countertrade

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Related to countertrader: Counterpurchase, Counter Purchase

Countertrade

See: barter

Countertrade

The exchange of goods and services for other goods and services. Countertrade is relatively common in trade with or between cash-poor countries. Most economists estimate that countertrade accounts for between 20% and 25% of global trade volume. See also: Buyback, Switch trading, and Counter purchase.

countertrade

the direct or indirect exchange of goods for other goods in INTERNATIONAL TRADE. Countertrade is generally resorted to when particular FOREIGN CURRENCIES are in short supply, or when countries apply FOREIGN EXCHANGE CONTROLS.

There are various forms of countertrade, including:

  1. BARTER – the direct exchange of product for product;
  2. compensation deal - where the seller from the exporting country receives part payment in his own currency and the remainder in goods supplied by the buyer;
  3. buyback - where the seller of plant and equipment from the exporting country agrees to accept some of the goods produced by that plant and equipment in the importing country as part payment;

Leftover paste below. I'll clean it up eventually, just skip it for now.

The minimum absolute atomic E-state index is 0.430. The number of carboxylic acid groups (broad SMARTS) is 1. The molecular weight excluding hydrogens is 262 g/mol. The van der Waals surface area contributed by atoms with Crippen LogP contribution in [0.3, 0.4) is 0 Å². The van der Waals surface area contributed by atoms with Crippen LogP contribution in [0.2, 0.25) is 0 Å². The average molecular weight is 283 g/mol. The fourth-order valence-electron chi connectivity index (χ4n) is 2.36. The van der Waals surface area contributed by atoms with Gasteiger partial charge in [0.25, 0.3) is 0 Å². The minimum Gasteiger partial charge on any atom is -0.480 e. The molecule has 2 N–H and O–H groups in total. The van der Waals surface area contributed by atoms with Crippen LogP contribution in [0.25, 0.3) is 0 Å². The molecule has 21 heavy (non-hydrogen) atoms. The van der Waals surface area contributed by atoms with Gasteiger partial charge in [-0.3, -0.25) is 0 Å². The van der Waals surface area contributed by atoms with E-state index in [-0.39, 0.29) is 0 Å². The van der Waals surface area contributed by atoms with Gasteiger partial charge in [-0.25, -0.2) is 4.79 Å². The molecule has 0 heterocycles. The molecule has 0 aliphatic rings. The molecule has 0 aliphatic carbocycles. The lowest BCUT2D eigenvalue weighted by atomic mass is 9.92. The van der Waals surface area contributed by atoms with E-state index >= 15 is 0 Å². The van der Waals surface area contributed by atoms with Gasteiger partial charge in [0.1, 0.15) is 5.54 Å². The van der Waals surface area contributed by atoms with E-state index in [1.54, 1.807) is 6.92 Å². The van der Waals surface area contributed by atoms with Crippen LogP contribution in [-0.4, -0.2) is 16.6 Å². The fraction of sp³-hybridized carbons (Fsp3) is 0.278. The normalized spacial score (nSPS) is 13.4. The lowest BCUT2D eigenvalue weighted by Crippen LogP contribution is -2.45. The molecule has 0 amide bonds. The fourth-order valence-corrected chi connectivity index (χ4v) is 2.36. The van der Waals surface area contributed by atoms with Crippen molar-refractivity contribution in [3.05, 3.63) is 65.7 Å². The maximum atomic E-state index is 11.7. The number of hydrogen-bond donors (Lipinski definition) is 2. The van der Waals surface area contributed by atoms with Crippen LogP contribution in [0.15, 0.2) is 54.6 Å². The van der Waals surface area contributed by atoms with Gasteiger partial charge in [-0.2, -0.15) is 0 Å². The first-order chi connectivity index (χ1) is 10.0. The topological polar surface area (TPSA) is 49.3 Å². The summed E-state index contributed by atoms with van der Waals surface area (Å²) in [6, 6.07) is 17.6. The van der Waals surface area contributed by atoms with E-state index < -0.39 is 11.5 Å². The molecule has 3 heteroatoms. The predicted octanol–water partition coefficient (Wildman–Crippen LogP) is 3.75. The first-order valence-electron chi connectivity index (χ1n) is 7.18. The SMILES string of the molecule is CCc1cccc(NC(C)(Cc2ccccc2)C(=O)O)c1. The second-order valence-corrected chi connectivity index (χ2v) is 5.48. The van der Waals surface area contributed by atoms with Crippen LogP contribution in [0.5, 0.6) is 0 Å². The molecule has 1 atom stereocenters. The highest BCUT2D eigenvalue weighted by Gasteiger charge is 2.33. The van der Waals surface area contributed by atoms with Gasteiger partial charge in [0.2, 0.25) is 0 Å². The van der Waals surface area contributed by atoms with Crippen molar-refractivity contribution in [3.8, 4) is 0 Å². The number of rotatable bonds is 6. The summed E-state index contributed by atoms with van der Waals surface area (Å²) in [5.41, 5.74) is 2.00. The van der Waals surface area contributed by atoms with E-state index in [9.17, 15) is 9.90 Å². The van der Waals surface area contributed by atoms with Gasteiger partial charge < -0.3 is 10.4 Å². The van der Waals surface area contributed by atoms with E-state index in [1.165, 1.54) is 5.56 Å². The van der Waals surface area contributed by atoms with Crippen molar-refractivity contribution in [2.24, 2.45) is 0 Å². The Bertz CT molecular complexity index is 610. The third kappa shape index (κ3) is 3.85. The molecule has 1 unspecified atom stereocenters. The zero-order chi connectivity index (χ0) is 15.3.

4. counterpurchase - where the seller from the exporting country receives part payment for the goods in his own currency and the remainder in the local currency of the buyer, the latter then being used to purchase other products in the buyer's country See EXPORTING.

countertrade

the direct or indirect exchange of goods for other goods in INTERNATIONAL TRADE. Countertrade is generally resorted to when particular FOREIGN CURRENCIES are in short supply or when countries apply FOREIGN EXCHANGE CONTROLS. There are various forms of countertrade, including:
  1. BARTER: the direct exchange of product for product;
  2. compensation deal: where the seller from the exporting country receives part payment in his own currency and the remainder in goods supplied by the buyer;
  3. buyback: where the seller of plant and equipment from the exporting country agrees to accept some of the goods produced by that plant and equipment in the importing country as part payment;
  4. counterpurchase: where the seller from the exporting country receives part payment for the goods in his own currency and the remainder in the local currency of the buyer, the latter then being used to purchase other products in the buyer's country. See EXPORTING.
References in periodicals archive ?
The salesperson should not also take on the role of the countertrader.
Without that vital support, there are 1001 ways a countertrader can be blown off course, Countertraders need to know they have top management's support if they countertrade pro-actively, not reactively.
In order to make a successful countertrade transaction, a countertrader must be familiar with the various product lines of his or her company and the interrelationships within the company and its customers.
The countertrader can also organize internal informational countertrade meetings to get people's innovative juices flowing.
15] Unexpectedly, the Foreign Corrupt Practices Act of 1977 has become a stumbling block for American countertraders